Aún me queda tu recuerdo enmarcado en el espejo

(For a while now, I’ve been telling you that I feel like I’m dying,
It’s not so easy living apart from the woman I love
Your memory lingers, framed within the mirror)

2. Julieta Venegas “Limón y sal” (2006)

The song “Limón y sal” by Mexican singer Julieta Venegas was a big hit, and it’s sure to be a hit with your Spanish classes as well. Look at all the regular and irregular verbs in the chorus! Consider having students identify the regular and irregular verbs before listening to the song.

Yo te quiero con limón y sal, yo te quiero tal

Y como estás, no hace falta cambiarte nada

Yo te quiero si vienes o si vas, si subes

bajas, si no estás seguro de lo que sientes

(I love you with lemon and salt,
I love you just the way you are,
There’s no reason to change
I love you if you come or go,
If you’re up or down and if you’re not
Sure about what you feel)

3. Gloria Estefan “Tu fotografía” (2003)

A staple of music in Spanish, Cuban singer Gloria Estefan’s 2003 hit “Tu fotografía” is also sure to get students interested in conjugating.

Cada día que pasa te pienso y te vuelvo a mirar

Cada cosa en su sitio, el pasado, el presente

En el polvo mis dedos se juntan

quiero tenerte cambiando conmigo

No he movido tu foto ni el tiempo en los años

Si me hablas de lejos procura avisarme temprano

Y así imaginarme

Que te tengo aquí…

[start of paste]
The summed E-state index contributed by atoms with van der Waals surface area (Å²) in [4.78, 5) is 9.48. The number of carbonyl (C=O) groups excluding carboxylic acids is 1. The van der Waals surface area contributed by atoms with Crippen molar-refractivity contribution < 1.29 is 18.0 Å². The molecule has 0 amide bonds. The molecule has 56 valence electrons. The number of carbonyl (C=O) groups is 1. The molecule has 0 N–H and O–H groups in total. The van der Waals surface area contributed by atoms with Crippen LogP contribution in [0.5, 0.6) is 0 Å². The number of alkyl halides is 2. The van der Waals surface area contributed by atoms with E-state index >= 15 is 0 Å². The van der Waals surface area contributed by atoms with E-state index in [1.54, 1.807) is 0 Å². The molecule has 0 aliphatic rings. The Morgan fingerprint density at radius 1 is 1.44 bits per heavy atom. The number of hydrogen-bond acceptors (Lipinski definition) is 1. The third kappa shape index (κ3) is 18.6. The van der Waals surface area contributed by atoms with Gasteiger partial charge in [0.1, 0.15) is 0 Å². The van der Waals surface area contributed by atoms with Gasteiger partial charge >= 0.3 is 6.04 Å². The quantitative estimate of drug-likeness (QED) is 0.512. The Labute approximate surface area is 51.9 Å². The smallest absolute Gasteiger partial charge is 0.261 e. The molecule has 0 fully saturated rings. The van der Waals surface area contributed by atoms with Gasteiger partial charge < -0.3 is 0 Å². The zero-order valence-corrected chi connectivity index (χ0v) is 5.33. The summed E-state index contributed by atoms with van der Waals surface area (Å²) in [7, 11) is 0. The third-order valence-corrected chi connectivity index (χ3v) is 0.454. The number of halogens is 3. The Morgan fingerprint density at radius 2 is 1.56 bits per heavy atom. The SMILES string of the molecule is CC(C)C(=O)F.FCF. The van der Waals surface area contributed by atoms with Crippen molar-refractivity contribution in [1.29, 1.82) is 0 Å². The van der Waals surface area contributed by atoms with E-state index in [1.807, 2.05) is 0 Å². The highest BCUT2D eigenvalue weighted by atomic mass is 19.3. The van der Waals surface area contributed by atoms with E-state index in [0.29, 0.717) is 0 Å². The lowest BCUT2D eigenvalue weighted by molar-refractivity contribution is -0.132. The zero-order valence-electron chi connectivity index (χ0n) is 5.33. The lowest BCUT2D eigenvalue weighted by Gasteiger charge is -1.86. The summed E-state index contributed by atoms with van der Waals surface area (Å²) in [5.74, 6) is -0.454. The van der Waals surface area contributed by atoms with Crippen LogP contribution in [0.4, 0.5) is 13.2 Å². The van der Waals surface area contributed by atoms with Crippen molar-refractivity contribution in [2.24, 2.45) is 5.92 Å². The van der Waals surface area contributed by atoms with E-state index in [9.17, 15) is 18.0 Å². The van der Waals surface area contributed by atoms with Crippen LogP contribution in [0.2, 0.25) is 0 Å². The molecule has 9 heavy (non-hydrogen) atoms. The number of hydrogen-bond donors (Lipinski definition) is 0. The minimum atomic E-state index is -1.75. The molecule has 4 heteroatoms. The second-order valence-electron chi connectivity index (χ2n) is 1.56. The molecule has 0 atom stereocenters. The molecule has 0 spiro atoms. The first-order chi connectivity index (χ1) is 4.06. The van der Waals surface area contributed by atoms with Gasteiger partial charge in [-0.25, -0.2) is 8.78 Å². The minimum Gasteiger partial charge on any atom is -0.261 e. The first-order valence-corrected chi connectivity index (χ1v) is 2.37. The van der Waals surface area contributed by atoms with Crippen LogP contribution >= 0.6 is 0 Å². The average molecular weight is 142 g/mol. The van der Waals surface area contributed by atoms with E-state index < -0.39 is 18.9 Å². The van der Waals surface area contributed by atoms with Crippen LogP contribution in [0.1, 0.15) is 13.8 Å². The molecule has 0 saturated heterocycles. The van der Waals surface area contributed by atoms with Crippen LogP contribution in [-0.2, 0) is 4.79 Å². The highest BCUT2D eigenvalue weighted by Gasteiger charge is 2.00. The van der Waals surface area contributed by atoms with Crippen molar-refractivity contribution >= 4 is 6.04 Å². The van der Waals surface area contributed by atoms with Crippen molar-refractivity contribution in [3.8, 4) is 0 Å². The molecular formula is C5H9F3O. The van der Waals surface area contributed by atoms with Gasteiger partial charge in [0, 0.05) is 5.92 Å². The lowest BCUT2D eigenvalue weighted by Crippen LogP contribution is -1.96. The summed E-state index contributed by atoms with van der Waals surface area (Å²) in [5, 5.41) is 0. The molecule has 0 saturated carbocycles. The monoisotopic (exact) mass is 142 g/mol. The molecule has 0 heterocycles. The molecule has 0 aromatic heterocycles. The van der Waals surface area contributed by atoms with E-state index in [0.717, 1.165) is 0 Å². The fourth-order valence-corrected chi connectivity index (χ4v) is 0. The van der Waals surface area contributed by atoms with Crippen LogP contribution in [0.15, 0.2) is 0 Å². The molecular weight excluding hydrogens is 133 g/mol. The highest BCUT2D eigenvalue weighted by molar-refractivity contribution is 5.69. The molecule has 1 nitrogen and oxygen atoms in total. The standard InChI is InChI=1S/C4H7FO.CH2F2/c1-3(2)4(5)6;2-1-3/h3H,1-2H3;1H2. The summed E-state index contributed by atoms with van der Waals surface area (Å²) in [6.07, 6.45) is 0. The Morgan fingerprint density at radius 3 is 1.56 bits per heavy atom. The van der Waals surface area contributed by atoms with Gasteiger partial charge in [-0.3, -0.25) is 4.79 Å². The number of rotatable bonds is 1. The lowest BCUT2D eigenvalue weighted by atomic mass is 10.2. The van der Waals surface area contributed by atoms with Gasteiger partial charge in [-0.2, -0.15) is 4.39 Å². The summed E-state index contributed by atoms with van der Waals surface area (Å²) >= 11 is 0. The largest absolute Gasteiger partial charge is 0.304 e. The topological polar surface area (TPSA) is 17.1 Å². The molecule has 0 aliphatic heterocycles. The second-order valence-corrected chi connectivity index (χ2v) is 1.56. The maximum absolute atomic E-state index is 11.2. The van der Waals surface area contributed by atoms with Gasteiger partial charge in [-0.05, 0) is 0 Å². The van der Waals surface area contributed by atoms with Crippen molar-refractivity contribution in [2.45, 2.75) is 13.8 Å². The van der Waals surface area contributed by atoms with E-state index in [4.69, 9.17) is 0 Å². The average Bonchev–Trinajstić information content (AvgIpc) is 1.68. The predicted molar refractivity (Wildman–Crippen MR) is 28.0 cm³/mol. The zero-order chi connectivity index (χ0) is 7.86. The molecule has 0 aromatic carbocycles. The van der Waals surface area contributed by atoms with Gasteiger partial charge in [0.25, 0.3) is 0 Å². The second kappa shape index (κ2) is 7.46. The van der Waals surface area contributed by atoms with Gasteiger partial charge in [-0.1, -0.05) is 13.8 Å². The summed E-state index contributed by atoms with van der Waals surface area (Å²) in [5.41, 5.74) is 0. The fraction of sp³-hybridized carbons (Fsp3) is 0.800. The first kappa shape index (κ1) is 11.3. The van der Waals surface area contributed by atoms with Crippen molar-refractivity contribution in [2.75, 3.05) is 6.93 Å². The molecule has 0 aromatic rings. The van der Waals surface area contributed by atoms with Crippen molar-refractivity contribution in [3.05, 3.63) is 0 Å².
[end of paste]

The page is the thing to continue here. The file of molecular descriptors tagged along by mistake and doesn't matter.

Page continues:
(With every passing day I think of you and see you again
Everything in its place, the past, the present in the dust
My fingers come together and I want you here changing with me

I haven’t moved your picture all these years

If you talk to me from far away, try to warn me early so that I can imagine
That you’re here with me…)

For teaching past tenses

4. Jennifer López “¿Qué hiciste?” (2007)

For teaching past tense, you might have students listen to Jennifer López’s “¿Qué hiciste?” A good idea is to ask students to decide why the first set of lyrics are in the imperfect and the second in the preterite.

Ayer los dos soñábamos con un mundo perfecto

Ayer a nuestros labios les sobraban las palabras

Porque en los ojos nos espiábamos el alma

Y la verdad no vacilaba en tu mirada

Ayer nos prometimos conquistar el mundo entero

Ayer tú me juraste que este amor sería eterno

Porque una vez equivocarse es suficiente

Para aprender lo que es amar sinceramente

(Yesterday we were dreaming a perfect world
Yesterday our lips need not talk
Because at our eyes we were seeing our soul
And the truth didn’t hesitate your sight

Yesterday we were about to conquer the whole world
Yesterday you promised me that this love would be eternal
Because messing up once is enough
To learn how it is to love sincerely)

5. Maná “Pobre Juan” (2002)

Although this song is quite sad, “Pobre Juan” by the Mexican rock group Maná has become a sort of teaching staple for comparing preterite and imperfect aspects of the past. Consider removing the verbs in the preterite and imperfect and replacing them with infinitives. Have students work in groups to read through the entire song and conjugate the verbs appropriately. Then, play the song and have students make corrections. Discuss why the verbs are in the preterite or imperfect.

Juan se lanzó marchándose al norte

Iba en busca de una vida digna

Cruzando México por valles y por montes

Iba Juan lleno de fe

La historia es que Juan se iba a casar

Con María embarazada

Pero él no tenía ni un centavo

Ni un clavo que darle